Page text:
There have been several tragic deaths in the last few months that have been attributed to “cyberbullying”, the most recent involving Shane McEntee.
Since then TDs have been complaining that people have been venting their anger over the recent budget cuts via social media and fear a larger campaign next year due the inevitable abortion debate.
Now rather than figuring out why people are angry or using the existing channels on the various services to report abuse, the calls for regulation has begun.
Daragh O’Brien has written an excellent post (spurred on by a tweet about a report on Six One news) on why this is typical knee-jerk nonsense from people who want to seen doing something but haven’t actually thought it through.
He breaks down why such calls for regulation is a bad idea into three broad reasons. To start with is a philosophical question:
Bad Idea Reason #1 – What is Identity?
Requiring people to post comments, write blogs, or tweet under their own identity creates a clear and public link between the public persona and the private individual. The supporters of any such proposal will argue that this is a deterrent to people making harsh or abusive comments. However, in a fair society that respects fundamental rights, it is important to think through who else might be impacted by a “real names” policy.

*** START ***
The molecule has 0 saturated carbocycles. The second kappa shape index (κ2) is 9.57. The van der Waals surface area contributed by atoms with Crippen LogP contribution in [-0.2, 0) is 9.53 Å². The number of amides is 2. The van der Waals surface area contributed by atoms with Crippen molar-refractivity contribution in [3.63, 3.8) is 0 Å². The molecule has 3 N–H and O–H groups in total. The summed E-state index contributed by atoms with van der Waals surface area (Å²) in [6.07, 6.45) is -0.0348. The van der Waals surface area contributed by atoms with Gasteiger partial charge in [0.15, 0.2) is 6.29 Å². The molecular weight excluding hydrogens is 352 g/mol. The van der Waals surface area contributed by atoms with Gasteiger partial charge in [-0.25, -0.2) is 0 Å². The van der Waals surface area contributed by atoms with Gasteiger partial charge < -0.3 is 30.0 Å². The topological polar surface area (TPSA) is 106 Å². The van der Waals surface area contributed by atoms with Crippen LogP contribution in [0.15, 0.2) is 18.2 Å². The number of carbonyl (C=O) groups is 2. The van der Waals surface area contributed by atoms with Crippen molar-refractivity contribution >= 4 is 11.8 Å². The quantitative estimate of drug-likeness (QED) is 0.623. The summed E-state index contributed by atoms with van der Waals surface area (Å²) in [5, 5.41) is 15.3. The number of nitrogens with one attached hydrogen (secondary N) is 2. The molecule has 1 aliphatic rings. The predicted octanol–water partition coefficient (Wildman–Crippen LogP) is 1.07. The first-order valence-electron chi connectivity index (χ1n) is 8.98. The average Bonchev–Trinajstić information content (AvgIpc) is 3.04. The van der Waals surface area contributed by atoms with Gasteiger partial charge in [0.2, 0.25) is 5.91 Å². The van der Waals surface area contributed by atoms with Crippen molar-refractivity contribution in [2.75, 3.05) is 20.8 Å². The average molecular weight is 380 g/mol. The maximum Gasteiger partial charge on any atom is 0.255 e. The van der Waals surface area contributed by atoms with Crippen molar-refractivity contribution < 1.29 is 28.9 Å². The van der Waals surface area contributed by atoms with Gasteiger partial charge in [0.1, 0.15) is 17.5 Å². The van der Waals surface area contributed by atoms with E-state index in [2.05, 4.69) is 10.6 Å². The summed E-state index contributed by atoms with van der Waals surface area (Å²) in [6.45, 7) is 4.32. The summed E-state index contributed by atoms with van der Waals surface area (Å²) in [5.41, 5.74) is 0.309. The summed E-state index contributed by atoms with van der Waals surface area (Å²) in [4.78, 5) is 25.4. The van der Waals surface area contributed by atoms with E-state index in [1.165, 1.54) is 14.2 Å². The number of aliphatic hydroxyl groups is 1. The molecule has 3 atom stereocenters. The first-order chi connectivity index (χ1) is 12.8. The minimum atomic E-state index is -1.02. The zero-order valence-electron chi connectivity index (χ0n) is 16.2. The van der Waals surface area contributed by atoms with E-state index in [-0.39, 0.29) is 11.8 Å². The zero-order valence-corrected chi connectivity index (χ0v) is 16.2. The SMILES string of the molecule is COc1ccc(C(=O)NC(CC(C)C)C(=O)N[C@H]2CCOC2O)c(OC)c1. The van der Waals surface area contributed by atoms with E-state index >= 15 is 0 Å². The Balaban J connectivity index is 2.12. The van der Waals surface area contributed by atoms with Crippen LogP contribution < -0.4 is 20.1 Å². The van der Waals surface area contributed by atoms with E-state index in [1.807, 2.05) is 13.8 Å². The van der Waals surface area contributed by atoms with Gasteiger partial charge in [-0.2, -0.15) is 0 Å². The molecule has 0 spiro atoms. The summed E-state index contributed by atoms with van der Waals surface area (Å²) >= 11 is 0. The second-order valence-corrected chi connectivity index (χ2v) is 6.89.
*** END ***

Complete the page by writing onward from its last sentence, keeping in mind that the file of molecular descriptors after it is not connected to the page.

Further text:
In Ireland, people who would be affected by a “real names” policy in social comment would include:
- Public servants who cannot comment publicly on government policy but may be affected by it
- Survivors of abuse
- People with mental health concerns or problems
A real names policy would require that every time Bono tweets or blogs about Ireland, Irishness, or Irish Government policies he would have to do it under the name Paul David Hewson.
Add to that the massive technical headache that real names cause software developers leads us on to the next problem:
Bad Idea Reason #2 – How will it work exactly?
If verifiable identities are required for comment, then how exactly would a small personal blog that is used to exercise my mental muscles outside of my work persona (domestic use) be expected to handle the overhead of verifying the identity of commenters in a verifiable way.
Would I be expected to get people to register with the blog and provide evidence of ID? Would I be able to get a grant to help implement secure processes to obtain and process copies of passports and drivers’ licenses? Or will the State just require that I shut up… shop? Would the State indemnify me if this blog was compromised and data held on it about the identity of others was stolen?
It’s always easy to make a wild statement about something being built (like a real names database), but when someone with a bit of technical know how comes along it falls like a house of cards. Concerns about the data being stolen are often ignored until it actually happens, as it did with South Korea’s “real name” database.
Finally, we have issue of laws hanging around beyond their sell by date
Bad Idea Reason #3 – The logical principle must be technology neutral
Blogging, tweeting, social media… these are all technologies for self-expression and social interaction that barely existed five years ago and where unheard in the mainstream of a decade ago. Therefore any regulation that requires identification of commenters must be framed in such a way as to anticipate new technologies or new applications of existing technology or risk near instant obsolescence. Therefore the regulation would need to be technology neutral. Which means that, in order to avoid it being discriminatory and to ensure it has the fullest possible effect, it would need to be applicable to other forms of technology.